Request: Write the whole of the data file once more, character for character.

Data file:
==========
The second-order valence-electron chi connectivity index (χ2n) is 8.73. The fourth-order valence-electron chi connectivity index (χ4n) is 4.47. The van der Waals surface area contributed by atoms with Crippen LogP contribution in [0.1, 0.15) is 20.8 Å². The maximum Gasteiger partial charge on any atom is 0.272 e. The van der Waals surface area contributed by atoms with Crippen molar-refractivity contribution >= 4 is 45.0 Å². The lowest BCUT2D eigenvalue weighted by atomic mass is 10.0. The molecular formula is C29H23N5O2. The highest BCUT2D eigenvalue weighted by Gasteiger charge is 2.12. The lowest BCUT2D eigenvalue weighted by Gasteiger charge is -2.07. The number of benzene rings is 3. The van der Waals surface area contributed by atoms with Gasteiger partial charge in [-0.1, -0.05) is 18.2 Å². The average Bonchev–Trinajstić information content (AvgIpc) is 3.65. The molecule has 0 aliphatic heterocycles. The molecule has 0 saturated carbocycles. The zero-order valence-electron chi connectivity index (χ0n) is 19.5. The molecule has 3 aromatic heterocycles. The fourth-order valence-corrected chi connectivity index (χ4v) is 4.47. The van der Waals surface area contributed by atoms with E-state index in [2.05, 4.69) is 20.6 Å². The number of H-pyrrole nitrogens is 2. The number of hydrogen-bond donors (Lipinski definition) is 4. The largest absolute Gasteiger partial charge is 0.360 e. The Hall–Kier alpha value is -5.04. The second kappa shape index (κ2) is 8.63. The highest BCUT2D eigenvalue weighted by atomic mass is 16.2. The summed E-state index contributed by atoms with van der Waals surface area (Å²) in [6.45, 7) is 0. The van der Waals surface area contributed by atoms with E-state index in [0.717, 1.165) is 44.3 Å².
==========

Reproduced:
The second-order valence-electron chi connectivity index (χ2n) is 8.73. The fourth-order valence-electron chi connectivity index (χ4n) is 4.47. The van der Waals surface area contributed by atoms with Crippen LogP contribution in [0.1, 0.15) is 20.8 Å². The maximum Gasteiger partial charge on any atom is 0.272 e. The van der Waals surface area contributed by atoms with Crippen molar-refractivity contribution >= 4 is 45.0 Å². The lowest BCUT2D eigenvalue weighted by atomic mass is 10.0. The molecular formula is C29H23N5O2. The highest BCUT2D eigenvalue weighted by Gasteiger charge is 2.12. The lowest BCUT2D eigenvalue weighted by Gasteiger charge is -2.07. The number of benzene rings is 3. The van der Waals surface area contributed by atoms with Gasteiger partial charge in [-0.1, -0.05) is 18.2 Å². The average Bonchev–Trinajstić information content (AvgIpc) is 3.65. The molecule has 0 aliphatic heterocycles. The molecule has 0 saturated carbocycles. The zero-order valence-electron chi connectivity index (χ0n) is 19.5. The molecule has 3 aromatic heterocycles. The fourth-order valence-corrected chi connectivity index (χ4v) is 4.47. The van der Waals surface area contributed by atoms with E-state index in [2.05, 4.69) is 20.6 Å². The number of H-pyrrole nitrogens is 2. The number of hydrogen-bond donors (Lipinski definition) is 4. The largest absolute Gasteiger partial charge is 0.360 e. The Hall–Kier alpha value is -5.04. The second kappa shape index (κ2) is 8.63. The highest BCUT2D eigenvalue weighted by atomic mass is 16.2. The summed E-state index contributed by atoms with van der Waals surface area (Å²) in [6.45, 7) is 0. The van der Waals surface area contributed by atoms with E-state index in [0.717, 1.165) is 44.3 Å².